At a large gaming convention, I interviewed one of the writers of the game system I was using for my campaign. We were chatting at the publisher's booth after wrapping the interview when another con-goer interjected. This guy, who'd just stood off to the side and listened to me describe how I was running my campaign to one of the creators of the game, decided he needed to tell me that I didn't know what I was doing.
After a year of gaming, the group decided it'd be a good idea to add another player. We all agreed on a mutual friend. He was a hot mess of a human who didn't have his shit together at all, but he was a good enough friend that as long as he showed up and rolled some dice, I was happy.
The campaign progressed quickly. I saw the plot coming to an end and set a goal for when it would wrap up. I was eager to get to the end of the story but managed to stay patient. My players were having fun and that was the most important thing to me.
Then I had a conversation that destroyed my neatly laid out plans.
A friend who'd relocated out of country told me that now that she was so far away, she wanted to share something she'd felt pressured to keep quiet—especially because she knew I still hung out with Hot Mess regularly.
He'd told her that he'd gotten drunk and sexually assaulted a girl.
Or maybe he hadn't? He thought maybe she'd consented but claimed he was too drunk to remember the details. He'd said the girl had made "false rape allegations" in the past, so he implied she wasn't trustworthy.
The GM position I'd wanted for "the ultimate nerd cred" suddenly meant something entirely different. It meant it was on me to deal with the toxic knowledge burning a hole in my head. I had to figure out if I should tell my players the truth: there's maybe a rapist in our group.
I was terrified of ruining a friend's reputation. I had no way of verifying the story beyond asking him and I had no idea how to breach that conversation. I'm awkward at the best of times, but asking a friend, "Hey, did you sexually assault someone?" is reaching a new level in conversations I'm not equipped for. And even then, could I actually trust what he said?
After an awful couple of days I realized that although all I'd wanted as a GM was nerd cred, what I'd ended up with was a position of accountability to myself.
For me, being GM was about more than figuring out how much damage a dragon's fire breath does or describing the terrible fel-orcs of the upside down temple. It was about creating a safe space for everyone—including me. It was about proving that I'm more than my anxiety, and stepping outside my comfort zone.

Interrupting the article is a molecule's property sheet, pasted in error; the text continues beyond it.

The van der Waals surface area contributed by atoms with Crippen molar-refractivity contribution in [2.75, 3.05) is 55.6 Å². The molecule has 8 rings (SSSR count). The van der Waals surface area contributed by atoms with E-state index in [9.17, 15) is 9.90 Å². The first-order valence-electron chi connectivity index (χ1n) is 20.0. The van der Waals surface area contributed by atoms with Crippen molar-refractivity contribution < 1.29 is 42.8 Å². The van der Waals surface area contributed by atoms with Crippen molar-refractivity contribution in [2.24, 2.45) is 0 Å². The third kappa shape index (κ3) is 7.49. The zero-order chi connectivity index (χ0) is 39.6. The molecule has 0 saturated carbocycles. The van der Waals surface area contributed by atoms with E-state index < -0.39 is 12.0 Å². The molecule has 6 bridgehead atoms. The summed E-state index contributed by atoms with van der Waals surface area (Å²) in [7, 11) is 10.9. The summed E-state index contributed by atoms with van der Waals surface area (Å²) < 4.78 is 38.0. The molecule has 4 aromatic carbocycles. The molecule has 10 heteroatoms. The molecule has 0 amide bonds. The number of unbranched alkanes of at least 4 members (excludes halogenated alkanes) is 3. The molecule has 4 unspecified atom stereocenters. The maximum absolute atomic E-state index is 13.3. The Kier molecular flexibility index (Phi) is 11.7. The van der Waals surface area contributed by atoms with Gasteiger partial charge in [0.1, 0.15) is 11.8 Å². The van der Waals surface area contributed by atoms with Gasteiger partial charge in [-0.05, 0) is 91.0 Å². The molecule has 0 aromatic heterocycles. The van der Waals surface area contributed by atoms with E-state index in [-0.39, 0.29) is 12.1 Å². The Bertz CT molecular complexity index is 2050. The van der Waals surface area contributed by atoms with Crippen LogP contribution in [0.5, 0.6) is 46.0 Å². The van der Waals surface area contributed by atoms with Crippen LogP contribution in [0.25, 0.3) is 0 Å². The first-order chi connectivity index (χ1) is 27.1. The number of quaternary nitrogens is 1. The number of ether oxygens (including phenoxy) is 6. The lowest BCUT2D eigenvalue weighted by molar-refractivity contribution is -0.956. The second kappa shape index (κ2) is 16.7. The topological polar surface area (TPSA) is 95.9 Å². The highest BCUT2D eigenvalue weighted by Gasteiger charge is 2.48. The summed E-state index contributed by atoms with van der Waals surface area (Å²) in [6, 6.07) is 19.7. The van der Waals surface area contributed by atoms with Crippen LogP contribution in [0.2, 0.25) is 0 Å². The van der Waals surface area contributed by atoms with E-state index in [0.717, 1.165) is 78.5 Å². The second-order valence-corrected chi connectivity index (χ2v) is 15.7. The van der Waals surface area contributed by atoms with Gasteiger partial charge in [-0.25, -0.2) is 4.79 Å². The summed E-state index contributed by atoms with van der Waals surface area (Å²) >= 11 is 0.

So I sent Hot Mess a simple email. I told him I'd heard about what he (allegedly) had done, and that I was really upset. Could we talk?
After about two weeks with no reply from Hot Mess and increasingly impatient conversations with the other players about when we were going to start gaming again, I got everyone except Hot Mess together for tacos, beers and a very honest conversation. I told them exactly what I'd heard, the email that I sent and Hot Mess's radio silence. I let the situation speak for itself so they could come to their own conclusions.
Unfortunately, that was also the end of my game.
For me, GMing is exhausting even when I'm doing it well. I'm carefully balancing the fun of people that I care for in my hands while stumbling over a tightrope of expectations. Throw Hot Mess's hot mess on top of that balancing act and I was done. I pulled the plug before the campaign was concluded.
Telling my players that the guy they'd fought back the heralds of the apocalypse back with, who'd come up with crazy schemes and absurd plans, who lightened up overly dramatic moments with weird jokes was maybe a rapist was one of the hardest conversations I'd ever had.
But I'm proud of myself for having it.
I still think back to the campaign a lot. I second guess a ton of my choices—was it the right call to let the assassin who killed the drow wizard get away, even though it frustrated the players? But I never second guess how I handled the end of the game.
When it came down to it, my first GMing experience became about way more than nerd cred for me. I don't know if I ended up proving anything to anybody about lady GMs, but I proved to myself that I could weather storms, make tough choices and come out the other side. In gaming terms: I leveled up.
Promo image credit: Lydia/CC